Speculative fiction is often loosely defined as an umbrella category that includes genres such as science fiction, fantasy, supernatural horror, and magical realism—that is, as fiction that deploys non-mimetic or “fantastic” elements. This panel, however, will take up conceptions of speculative fiction that go beyond this generic distinction. That is, instead of defining speculative fiction primarily by the presence of non-mimetic elements, the panel will explore speculative fiction as any fiction that generates emergences—ontological, epistemological, and/or political—which are seemingly unimaginable in our existing society.
twentieth century and beyond
The Arthur Miller Society
Call for Proposals
Arthur Miller in the 1960s
An anthology to be published by Lexington Books,
the academic imprint of Rowman & Littlefield
Due Date for Proposals for Articles: February 1, 2018
Send Proposals to David Palmer, President, The Arthur Miller Society:
Due Date for First Drafts of Accepted Articles: September 15, 2018
Acceptable Article Length: 5,000-9,000 words
CFP panel Joyce symposium 2018, Antwerp
Let us re-Joyce: Ulysses and creativity in translation
The conference hopes to broaden the scope of American literature, opening it to more complex geographies, and to a variety of genres and media. The impetus comes partly from a survey of what is currently in the field: it is impossible to read the work of Toni Morrison and Junot Díaz, Yusef Komunyakaa and Carolyn Forché, Tony Kushner and Lynn Nottage without seeing that, for all these authors, the reference frame is no longer simply the United States, but a larger, looser, more contextually varied set of coordinates, populated by laboring bodies, migrating faiths, generational sagas, memories of war, as well as the accents of unforgotten tongues, the taste and smell of beloved foods and spices.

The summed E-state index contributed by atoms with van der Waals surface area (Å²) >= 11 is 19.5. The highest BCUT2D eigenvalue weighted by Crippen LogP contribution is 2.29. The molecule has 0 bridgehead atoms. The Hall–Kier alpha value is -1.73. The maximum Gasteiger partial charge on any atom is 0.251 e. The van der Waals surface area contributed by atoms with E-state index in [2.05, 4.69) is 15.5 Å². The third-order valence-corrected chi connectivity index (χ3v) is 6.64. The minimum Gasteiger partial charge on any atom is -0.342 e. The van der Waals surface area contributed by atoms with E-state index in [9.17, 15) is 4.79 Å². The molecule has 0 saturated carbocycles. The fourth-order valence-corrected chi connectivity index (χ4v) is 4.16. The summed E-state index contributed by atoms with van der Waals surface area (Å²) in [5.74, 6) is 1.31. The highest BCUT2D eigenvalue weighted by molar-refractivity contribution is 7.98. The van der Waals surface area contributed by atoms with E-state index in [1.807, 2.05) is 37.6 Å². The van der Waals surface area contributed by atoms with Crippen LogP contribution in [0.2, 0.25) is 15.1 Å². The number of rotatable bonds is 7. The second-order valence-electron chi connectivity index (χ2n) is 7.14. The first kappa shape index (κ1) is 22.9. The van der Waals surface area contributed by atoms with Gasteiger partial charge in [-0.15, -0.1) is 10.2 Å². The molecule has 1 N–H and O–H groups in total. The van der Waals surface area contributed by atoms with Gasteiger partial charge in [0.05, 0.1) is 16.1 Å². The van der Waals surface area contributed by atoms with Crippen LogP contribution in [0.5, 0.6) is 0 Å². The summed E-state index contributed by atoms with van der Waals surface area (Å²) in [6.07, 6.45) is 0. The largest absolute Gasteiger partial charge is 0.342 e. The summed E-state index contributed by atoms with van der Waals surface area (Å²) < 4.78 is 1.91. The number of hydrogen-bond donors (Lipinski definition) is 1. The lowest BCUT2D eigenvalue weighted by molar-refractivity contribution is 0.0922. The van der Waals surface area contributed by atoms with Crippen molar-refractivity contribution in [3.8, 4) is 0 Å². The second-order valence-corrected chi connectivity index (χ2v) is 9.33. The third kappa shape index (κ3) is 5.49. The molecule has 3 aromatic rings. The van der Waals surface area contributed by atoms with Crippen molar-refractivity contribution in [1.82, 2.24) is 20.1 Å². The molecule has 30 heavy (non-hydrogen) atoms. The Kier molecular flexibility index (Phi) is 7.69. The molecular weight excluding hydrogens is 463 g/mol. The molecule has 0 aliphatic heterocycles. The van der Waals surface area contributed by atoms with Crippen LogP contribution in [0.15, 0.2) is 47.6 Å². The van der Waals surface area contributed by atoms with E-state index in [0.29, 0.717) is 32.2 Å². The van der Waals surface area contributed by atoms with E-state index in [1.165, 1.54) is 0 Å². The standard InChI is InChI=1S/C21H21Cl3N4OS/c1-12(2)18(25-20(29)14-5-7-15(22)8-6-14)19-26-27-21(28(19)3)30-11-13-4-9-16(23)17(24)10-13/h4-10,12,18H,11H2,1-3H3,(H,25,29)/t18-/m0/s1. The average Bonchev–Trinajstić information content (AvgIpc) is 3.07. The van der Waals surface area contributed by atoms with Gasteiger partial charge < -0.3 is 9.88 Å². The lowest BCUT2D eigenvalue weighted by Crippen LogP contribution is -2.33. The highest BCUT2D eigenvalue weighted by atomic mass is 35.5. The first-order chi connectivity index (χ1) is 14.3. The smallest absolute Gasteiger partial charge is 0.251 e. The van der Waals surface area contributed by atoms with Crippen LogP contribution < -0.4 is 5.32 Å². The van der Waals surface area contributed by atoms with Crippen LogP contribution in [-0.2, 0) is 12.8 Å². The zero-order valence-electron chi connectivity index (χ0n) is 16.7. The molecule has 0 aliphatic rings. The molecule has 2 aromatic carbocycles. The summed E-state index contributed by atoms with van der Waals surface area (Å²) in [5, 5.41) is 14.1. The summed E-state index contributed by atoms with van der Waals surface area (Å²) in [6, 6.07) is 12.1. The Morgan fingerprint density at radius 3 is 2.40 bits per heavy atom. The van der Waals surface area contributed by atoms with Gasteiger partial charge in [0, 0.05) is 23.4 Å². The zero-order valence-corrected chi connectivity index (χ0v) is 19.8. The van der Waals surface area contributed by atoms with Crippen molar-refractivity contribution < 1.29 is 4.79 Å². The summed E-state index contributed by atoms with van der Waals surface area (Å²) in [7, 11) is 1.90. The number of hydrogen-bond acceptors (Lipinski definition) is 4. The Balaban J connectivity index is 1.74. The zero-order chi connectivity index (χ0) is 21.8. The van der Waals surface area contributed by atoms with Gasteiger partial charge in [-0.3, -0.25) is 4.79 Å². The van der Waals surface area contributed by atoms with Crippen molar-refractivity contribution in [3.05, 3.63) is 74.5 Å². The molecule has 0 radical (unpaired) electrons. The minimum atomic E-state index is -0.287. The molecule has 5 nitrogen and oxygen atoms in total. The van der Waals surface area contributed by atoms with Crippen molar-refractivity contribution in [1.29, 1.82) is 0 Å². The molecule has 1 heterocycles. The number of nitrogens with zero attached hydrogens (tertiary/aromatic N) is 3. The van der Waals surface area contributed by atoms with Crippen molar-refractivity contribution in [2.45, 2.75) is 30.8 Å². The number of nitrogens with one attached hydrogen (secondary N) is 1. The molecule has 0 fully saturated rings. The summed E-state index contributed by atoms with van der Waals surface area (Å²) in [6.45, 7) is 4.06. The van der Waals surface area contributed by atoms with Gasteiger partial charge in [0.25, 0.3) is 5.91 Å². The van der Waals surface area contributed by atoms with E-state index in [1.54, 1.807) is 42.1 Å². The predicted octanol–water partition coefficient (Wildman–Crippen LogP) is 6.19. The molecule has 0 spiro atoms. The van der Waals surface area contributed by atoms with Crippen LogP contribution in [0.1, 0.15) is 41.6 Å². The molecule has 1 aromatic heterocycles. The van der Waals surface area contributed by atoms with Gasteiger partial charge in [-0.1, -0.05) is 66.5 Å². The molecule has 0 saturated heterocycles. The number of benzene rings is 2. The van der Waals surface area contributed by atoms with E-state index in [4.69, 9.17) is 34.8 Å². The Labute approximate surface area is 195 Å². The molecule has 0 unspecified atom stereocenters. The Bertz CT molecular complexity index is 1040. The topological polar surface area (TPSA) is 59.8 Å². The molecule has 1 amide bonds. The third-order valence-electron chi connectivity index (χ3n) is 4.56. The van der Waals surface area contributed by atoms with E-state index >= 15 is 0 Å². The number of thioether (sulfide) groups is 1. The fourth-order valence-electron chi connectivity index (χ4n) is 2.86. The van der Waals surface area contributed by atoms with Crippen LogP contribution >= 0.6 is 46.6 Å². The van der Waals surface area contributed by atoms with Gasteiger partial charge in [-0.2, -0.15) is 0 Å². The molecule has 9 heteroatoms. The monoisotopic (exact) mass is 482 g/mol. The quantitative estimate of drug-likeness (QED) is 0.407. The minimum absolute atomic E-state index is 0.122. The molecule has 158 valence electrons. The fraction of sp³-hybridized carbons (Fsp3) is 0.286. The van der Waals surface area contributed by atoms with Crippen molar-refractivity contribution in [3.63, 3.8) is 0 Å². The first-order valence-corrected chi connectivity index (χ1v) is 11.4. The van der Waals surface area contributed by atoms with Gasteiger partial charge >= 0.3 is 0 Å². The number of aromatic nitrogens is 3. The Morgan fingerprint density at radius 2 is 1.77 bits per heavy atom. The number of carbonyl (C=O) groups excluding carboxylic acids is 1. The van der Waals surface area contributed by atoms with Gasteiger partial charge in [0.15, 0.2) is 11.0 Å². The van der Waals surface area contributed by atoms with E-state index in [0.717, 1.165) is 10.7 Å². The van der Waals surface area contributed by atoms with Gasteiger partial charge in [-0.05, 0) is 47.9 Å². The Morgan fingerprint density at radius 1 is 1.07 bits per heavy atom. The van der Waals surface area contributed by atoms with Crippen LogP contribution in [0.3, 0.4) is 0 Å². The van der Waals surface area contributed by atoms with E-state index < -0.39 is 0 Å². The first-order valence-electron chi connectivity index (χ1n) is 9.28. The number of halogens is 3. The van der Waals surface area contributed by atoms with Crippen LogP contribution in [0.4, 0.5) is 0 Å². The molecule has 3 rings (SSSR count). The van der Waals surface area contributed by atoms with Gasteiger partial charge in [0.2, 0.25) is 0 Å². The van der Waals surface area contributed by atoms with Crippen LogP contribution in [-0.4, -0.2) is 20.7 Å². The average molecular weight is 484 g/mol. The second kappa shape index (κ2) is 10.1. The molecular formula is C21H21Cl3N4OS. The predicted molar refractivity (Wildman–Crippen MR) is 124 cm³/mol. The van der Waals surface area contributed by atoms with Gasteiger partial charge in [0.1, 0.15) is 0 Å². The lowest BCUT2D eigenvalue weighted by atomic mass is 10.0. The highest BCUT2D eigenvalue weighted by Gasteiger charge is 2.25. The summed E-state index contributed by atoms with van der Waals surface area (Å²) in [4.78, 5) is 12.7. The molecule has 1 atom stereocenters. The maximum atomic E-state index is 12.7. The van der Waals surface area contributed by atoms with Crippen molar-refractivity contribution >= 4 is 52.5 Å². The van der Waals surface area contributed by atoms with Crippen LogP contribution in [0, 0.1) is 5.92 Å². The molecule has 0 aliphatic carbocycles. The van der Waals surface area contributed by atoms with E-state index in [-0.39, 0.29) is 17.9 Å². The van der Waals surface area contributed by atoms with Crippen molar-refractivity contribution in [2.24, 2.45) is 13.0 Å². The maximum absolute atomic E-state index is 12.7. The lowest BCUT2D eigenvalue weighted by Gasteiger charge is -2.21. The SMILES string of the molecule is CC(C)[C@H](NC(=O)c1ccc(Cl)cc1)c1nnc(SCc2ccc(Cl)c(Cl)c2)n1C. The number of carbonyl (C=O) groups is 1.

The Future of (is) the Humanities: An Interdisciplinary Graduate Conference
University of Idaho | April 7th, 2018 | Moscow, Idaho
“…montage-like storytelling and fragmented poetry explores the cracks in the discourse of modernity through which the narrative of [our new age] grows like weeds on rubble.” -Gabriele Dürbeck
June 1st – 2nd 2018
Faculty of Media and Communications, Belgrade, Serbia
Deadline for abstracts submission: March 1st 2018
Notifications of acceptance: March 15th 2018
Deadline for full paper submission: September 15th 2018
The North American Paul Tillich Society seeks paper proposals from junior scholars (ABD or PhD completed no earlier than 2015) for a workshop to be held at its annual meeting in Denver, Colorado, November 16-17, 2018, immediately prior to the 2018 Meeting of the American Academy of Religion and the Society of Biblical Literature. Up to three selected workshop participants will become 2018 Tillich Society Fellows and will receive $250.00 in travel reimbursement to attend the annual meeting and will have their NAPTS dues waived for the year.
For the most part, Lacanian discussions of Marguerite Duras’ work have focused on The Ravishing of Lol V. Stein. While this should not surprise – the novel was presented by Michèle Montrelay during Lacan’s Seminar in 1965 and Lacan himself devoted a short essay to it – it also raises the question whether other novels, theatre texts or films by Duras can be approached from a Lacanian point of view, to an equally illuminating effect.
The editors of S invite you to present readings of texts and films by Duras, other than Lol V. Stein. This may also be an occasion to address more general topics such as love, sexual difference, voice, gaze, repetition and politics, via a confrontation of Duras with Lacan.
We would like to announce you that we will extend the deadline for full article submission, at several of our contributors' request, until DECEMBER, 15th, 2017!
We will attach again our theme description
Our submission guidelines
and here, a brief explanation of our double-blind peer review policy